The Indian film industry, largest in the world today, produces 800 motion pictures annually. Knowing mostly of “Bollywood-style” films, I assumed that India was relatively new to the cinematic arts. Aafreedi quickly corrected my error. India, he noted, began making films roughly the same time as Hollywood, in the early years of the 20th century.

Indian cinema “owes a deep debt of gratitude to Indian Jewry,” he explains, because most of its earliest female actors came from the country’s Jewish community. At that time, acting was considered “demeaning” to Muslim women. “Jewish women were the first to break the taboo.” Prior to that, as in Shakespeare’s time, slim young men took the female parts.

The first Indian female star was a Jewish woman, Patience Cooper (1905-83). Her successor was Sulochana (b. Ruby Myers). Sulochana “changed the nature of Indian movies,” maintains Aafreedi. With her dark brown eyes and deep olive skin, she “fulfilled the criteria of ideal Indian beauty.” Further, in taking risks, she “encouraged other women, from other Indian communities, to take risks.”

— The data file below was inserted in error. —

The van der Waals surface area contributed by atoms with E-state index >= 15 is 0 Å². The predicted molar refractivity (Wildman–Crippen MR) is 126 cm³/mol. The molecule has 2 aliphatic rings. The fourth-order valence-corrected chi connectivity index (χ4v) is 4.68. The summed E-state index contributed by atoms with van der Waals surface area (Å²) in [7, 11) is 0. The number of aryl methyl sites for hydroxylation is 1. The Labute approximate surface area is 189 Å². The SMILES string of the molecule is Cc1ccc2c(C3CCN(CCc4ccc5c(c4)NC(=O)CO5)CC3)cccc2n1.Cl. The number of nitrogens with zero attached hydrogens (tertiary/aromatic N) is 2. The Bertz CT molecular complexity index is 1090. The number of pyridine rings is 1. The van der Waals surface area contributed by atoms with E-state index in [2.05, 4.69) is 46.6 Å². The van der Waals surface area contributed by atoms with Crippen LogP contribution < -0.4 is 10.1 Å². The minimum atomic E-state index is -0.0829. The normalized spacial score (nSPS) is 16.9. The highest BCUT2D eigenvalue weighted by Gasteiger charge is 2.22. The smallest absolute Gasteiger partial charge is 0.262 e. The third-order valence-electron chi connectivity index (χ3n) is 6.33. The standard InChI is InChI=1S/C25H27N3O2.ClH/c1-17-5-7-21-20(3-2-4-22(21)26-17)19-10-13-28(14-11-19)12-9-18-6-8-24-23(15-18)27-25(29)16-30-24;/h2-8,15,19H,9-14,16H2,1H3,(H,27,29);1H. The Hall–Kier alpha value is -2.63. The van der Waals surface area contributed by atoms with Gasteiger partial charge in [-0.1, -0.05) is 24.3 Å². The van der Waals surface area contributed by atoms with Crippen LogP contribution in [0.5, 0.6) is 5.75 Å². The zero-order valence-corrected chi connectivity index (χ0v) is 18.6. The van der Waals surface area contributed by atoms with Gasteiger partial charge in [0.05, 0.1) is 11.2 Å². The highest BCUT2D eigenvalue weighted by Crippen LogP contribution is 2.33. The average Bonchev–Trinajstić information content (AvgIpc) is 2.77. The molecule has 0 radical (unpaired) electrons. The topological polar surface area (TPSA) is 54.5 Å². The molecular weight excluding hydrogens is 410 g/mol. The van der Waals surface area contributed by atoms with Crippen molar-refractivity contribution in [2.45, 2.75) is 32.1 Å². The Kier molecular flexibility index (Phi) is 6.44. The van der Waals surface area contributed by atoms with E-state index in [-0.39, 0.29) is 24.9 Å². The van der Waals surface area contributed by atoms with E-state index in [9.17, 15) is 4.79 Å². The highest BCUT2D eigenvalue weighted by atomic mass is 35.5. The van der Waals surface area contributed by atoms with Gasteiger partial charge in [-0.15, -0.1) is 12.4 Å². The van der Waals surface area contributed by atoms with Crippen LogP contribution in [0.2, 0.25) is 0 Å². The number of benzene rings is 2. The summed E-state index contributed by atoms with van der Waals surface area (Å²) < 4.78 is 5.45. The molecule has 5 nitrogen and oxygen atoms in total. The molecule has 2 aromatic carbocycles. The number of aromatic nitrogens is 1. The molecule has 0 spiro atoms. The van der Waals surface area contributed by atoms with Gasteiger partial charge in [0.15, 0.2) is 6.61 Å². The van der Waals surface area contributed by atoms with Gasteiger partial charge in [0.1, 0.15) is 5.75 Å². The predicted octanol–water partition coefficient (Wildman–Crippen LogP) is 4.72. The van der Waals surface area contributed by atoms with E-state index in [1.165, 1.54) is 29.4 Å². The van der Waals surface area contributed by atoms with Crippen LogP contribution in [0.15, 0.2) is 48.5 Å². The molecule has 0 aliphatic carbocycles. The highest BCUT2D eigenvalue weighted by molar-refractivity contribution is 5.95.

Female actors in the early days of the Indian film industry came from the Baghdadi, one of the three distinct Jewish communities residing in India. Baghdadi, Aafreedi explains, is the “umbrella name” given to Jews from all over the Mideast who first settled in India in the 1830s. They’re newcomers on the block compared with the much larger B’nai or Bene Israel, who date from 175 B.C.E., when a shipwreck brought them to India. The smallest group is the Cochini, from Cochin, in the Indian state of Kerala.